BY ROY WENZL
A group supporting the political views of retired billionaire investor Tom Steyer bought a full-page color advertisement Friday in The Wichita Eagle — the Koch brothers’ hometown newspaper — inviting the brothers to a public debate on climate change.
The brothers, Charles and David, don’t plan to take him up on it.
“We are not experts on climate change,” wrote Koch spokeswoman Melissa Cohlmia in an e-mail Friday afternoon. “We do believe there should be free and open debate on the climate issue and it should be based on sound science and intellectual honesty. The debate should take place among the scientific community, examining all points of view and void of politics, personal attacks and partisan agendas.”
Heather Wong, a spokeswoman for NextGen Climate Action, responded to Cohlmia’s comment. NextGen, which paid for the ad and was founded by Steyer, claims to be non-partisan and “focused on bringing climate change to the forefront of America’s political dialogue.”
“We’re glad that Koch Industries has acknowledged that they are not experts on climate change,” Wong said in an e-mail. “The scientific community has in fact had a free and open debate about climate change and reached an unequivocal conclusion: Our climate is changing and carbon pollution from burning fossil fuels is primarily responsible.”
Steyer, according to a February story in the New York Times, is a 56-year-old retired founder of a successful hedge fund, Farallon Capital Management, where he accumulated $1.5 billion in wealth.
The story said he planned to rally fellow donors to spend as much as $100 million — $50 million of his own money and $50 million in donations — in state and national primary races this year. According to the Times, Steyer spent $11 million to help elect Democrat Terry McAuliffe as governor of Virginia last year.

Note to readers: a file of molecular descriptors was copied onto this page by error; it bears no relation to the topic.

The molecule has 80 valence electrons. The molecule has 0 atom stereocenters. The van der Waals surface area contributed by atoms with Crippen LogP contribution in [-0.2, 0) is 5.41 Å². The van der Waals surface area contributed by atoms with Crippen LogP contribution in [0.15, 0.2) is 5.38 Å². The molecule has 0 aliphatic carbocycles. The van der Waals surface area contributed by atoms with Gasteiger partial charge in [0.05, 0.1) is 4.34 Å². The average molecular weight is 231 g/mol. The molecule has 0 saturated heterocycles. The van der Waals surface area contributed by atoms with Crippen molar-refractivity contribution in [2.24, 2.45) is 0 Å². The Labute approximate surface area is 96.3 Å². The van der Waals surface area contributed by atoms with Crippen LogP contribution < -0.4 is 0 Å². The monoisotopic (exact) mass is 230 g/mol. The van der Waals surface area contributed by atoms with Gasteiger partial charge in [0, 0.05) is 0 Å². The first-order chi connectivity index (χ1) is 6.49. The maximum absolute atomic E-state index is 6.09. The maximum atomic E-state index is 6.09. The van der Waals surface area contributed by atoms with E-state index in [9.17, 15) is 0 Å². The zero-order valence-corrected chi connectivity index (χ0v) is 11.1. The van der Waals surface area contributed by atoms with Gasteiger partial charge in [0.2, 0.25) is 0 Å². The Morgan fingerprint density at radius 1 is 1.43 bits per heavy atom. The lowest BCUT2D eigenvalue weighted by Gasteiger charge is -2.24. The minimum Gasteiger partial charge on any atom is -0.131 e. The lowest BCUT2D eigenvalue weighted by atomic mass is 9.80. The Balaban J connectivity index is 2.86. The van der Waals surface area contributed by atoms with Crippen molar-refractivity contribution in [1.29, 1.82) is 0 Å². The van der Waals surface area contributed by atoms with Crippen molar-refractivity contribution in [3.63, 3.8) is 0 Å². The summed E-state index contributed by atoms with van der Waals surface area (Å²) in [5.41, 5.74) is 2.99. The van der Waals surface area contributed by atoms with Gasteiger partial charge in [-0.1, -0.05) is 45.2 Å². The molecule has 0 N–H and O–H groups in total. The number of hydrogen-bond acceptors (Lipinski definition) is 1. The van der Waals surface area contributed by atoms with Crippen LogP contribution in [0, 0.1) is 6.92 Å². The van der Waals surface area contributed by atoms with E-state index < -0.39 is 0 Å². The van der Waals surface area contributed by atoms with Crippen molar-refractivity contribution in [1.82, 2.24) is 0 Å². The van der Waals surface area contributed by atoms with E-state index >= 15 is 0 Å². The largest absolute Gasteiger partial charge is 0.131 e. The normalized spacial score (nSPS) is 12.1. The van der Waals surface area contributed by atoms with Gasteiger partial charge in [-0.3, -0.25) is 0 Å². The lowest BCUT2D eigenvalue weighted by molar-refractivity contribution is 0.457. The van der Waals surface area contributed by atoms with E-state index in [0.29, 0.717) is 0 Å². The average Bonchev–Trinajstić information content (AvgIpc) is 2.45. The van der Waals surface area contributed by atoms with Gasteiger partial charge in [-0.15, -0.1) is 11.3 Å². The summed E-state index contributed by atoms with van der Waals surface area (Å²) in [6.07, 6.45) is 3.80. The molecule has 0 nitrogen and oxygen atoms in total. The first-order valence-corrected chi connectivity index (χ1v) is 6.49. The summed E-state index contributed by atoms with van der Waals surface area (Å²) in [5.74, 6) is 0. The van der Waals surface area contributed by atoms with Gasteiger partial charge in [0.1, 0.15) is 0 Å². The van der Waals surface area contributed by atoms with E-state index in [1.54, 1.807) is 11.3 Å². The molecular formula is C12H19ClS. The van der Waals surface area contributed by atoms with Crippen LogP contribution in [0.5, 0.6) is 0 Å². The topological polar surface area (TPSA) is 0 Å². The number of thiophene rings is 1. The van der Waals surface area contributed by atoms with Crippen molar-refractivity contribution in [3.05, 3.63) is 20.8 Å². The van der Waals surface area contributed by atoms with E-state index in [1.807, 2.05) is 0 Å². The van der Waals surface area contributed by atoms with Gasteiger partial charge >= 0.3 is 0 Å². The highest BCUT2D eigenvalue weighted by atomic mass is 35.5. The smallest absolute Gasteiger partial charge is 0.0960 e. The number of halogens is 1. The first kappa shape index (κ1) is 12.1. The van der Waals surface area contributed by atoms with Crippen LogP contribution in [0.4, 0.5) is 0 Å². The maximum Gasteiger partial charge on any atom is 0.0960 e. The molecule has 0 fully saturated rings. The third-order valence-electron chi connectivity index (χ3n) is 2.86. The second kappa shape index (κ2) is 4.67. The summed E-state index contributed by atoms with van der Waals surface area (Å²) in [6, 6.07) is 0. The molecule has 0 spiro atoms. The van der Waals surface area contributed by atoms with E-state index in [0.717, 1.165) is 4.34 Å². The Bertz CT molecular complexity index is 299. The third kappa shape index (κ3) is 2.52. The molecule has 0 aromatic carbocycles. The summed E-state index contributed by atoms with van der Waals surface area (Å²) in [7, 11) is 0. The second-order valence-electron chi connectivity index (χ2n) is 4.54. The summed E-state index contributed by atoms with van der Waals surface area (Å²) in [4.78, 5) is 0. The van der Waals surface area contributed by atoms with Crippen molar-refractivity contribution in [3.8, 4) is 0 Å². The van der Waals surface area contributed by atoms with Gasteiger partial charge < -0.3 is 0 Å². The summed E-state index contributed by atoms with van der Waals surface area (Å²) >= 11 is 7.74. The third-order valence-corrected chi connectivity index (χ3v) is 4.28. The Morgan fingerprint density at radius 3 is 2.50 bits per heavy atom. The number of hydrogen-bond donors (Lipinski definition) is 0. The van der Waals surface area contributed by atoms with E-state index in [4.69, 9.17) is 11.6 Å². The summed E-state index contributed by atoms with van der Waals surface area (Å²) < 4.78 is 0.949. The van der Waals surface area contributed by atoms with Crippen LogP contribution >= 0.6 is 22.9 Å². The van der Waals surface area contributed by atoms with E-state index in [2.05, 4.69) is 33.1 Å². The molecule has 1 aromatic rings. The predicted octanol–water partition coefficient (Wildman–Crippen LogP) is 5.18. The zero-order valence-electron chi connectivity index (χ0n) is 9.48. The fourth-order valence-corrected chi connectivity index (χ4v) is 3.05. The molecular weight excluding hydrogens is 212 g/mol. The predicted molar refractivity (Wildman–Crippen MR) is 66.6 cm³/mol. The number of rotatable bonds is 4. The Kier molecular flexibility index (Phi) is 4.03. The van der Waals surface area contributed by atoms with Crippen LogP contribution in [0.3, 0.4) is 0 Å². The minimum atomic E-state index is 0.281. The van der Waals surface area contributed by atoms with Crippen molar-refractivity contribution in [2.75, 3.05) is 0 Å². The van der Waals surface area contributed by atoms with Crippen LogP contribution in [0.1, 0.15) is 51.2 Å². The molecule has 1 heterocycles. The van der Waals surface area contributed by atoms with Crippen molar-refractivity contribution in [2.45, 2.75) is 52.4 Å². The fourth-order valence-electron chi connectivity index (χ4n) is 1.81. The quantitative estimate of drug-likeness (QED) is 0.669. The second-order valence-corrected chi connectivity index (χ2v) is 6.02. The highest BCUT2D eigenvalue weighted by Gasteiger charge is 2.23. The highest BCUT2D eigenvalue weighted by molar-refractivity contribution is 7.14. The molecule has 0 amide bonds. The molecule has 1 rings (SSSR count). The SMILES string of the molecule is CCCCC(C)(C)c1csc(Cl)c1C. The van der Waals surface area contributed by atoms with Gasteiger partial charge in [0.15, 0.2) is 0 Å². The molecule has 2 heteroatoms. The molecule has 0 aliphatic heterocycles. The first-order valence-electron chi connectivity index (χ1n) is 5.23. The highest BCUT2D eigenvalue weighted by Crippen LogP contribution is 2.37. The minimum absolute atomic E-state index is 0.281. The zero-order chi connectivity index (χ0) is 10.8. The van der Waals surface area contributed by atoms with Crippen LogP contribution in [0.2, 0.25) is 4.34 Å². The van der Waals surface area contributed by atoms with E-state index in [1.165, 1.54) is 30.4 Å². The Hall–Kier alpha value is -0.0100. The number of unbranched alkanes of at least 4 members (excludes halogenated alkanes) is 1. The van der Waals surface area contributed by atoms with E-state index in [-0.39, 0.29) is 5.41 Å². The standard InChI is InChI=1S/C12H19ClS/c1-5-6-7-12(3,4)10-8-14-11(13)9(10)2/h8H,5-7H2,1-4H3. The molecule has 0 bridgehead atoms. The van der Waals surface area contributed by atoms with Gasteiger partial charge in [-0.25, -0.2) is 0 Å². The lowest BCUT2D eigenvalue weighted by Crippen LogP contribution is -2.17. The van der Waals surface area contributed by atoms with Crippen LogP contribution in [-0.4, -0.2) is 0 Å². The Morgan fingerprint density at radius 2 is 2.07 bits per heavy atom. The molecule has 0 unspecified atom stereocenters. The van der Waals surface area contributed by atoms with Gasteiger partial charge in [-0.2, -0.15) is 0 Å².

He has also spent money to try to stop the Keystone Pipeline. Koch critics often claim that pipeline will substantially benefit the Kochs; the Koch brothers and Cohlmia have long said the company has nothing to do with the project.
The political advertisement in Friday’s Eagle labeled itself as, “An invitation to the Koch brothers” and juxtaposed photographs of David Koch vs. Steyer side by side.
“The Koch Brothers have always been shrouded in secrecy, their labyrinth of shadowy organizations have spent hundreds of millions of dollars benefiting candidates who deny basic science and push legislation that enables climate change,” the advertisement read. “Charles Koch has already mourned the oppression of ‘free and open debate.’ Here’s his chance to do something about it.”
The Koch brothers are personally worth $40 billion each. Both, including in interviews with The Eagle in 2012, have said they espouse a libertarian economic vision for the country based on low taxes, light regulation and free markets.
They also point out that they create jobs. Koch Industries — which is based in Wichita — has grown from the small Wichita oil company the brothers inherited in the 1960s to a $115 billion company, employing 60,000 people in the United States and 100,000 worldwide.